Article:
A great example is during conflict between Israel and militants in Gaza. At times, I am completely overwhelmed with reports of airstrikes, rocket launches and other events all coming in at the same time. I have to prioritize and check to make sure it is legitimate. There are times when it is impossible to verify if the claim is real and not misinformation. If I feel the report is exaggerated or highly unlikely, I’ll wait until more information comes in that I can verify.

When I do come across something I feel could lead somewhere, I start searching through my sources to see what I can pick up. Did I previously mention all the information I deal with is in Arabic? It definitely adds an extra degree of difficulty especially for someone who didn’t grow up speaking the language. In July, when Israel and the militant factions in Gaza were in conflict, I came across several reports from Palestinian media that I knew were entirely false or at best – misleading.

The report concerned an IAF air strike in Gaza City. Palestinians claimed Israel had bombed a playground and damaged a Mosque. The IDF claimed it was a site used by Al-Qassam Brigades for military training. When I saw video of the location of the air strike I recognized it immediately. It was the same location used by Al-Qassam Brigades during military meneuvers in the Spring. How did I know this? Al-Qassam Brigades releases professionally edited videos of what they do from time to time and they had done so when they trained at the exact site in question. I was able to put together some more information and released a report with the video of Al-Qassam Brigades training at the site the IAF bombed. Suffice to say it, the report did very well.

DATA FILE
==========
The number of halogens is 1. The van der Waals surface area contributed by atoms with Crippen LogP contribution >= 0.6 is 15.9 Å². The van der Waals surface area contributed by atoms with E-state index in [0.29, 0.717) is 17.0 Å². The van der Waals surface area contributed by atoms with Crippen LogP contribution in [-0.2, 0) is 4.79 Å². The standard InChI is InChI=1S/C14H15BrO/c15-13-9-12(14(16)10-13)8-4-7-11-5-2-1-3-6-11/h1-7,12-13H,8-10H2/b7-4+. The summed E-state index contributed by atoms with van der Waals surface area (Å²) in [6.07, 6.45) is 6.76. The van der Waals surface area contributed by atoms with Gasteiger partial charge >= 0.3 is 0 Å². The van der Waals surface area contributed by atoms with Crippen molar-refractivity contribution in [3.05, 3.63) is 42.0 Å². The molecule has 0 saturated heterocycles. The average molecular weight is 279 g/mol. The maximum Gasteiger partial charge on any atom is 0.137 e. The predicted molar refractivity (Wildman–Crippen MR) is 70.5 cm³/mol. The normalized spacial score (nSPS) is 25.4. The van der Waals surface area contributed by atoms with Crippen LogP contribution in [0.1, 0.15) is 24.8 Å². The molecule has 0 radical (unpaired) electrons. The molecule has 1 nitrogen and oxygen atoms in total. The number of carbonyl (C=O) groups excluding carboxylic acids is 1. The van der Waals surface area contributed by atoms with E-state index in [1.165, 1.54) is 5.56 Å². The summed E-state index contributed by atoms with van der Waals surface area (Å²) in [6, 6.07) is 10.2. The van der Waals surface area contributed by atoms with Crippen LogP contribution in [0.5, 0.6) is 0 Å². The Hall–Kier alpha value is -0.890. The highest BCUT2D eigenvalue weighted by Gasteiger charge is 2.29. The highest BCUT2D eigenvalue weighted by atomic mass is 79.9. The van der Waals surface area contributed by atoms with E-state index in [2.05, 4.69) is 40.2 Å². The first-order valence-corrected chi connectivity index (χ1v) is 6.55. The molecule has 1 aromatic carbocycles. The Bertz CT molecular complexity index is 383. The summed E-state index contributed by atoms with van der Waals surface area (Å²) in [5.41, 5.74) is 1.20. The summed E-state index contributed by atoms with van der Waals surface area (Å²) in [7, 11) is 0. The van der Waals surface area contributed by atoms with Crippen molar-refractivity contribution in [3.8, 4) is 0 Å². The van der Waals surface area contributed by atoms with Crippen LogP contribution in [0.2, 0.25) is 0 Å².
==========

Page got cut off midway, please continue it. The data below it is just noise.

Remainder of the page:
Interestingly enough, a few hours after I released my finding, the IDF’s Arabic Spokesperson’s Twitter account produced a similar report.

Objectivity is a very important part of the work I do. I make it a point not to allow my personal feelings to be a part of what I report. I have found this is one of the more difficult parts of the work I do. It’s a very fine line to traverse and has taken me time to figure out and understand.

I check and recheck my reports and tweets to make sure it won’t be seen as completely one-sided. From time to time, I receive messages from Israelis praising me; and from time to time, I receive messages from Palestinians praising me too – I think that’s enough to tell me I’m on the right path of objectivity.

My primary focus now is my weekly newsletter GroundBrief. I focus on subjects related to security in various countries in the Middle East. I kicked off the newsletter with an in-depth look at the March of Return in Gaza and presented evidence that it was a military operation commanded by militants from the various factions in the Gaza Strip. Other subjects I’ve covered include Al-Qaeda in Gaza, Iranian NGOs in the Palestinian Territories, and my latest investigative report uncovering militants portrayed in a Associated Press article as protestors wounded by IDF gunfire.

https://groundbrief.substack.com/p/groundbrief-associated-press-article

Here are some more examples of my research.

The thread in this tweet is quite informative. I argue against a New York Times article lacking valuable information regarding the killing of a Palestinian volunteer medic. Quite a few pictures of militants.

Here I report on militants I found active at the Gaza border during March of Return.

I will continue my work for the foreseeable future. I don’t know where it will lead me but so far the experience has been amazing.

My findings during Gaza’s March of Return were used in a submission to the United Nations Human Rights Council, I was interviewed on RT and by Jewish News Service regarding Hezbollah, Gaza and Israel, my tweets used on dozens of international and Israeli news sites as well as many other examples I never imagined 9 months ago I’d be doing today.

I love doing what I do and that’s what makes this type of work so fulfilling and satisfying.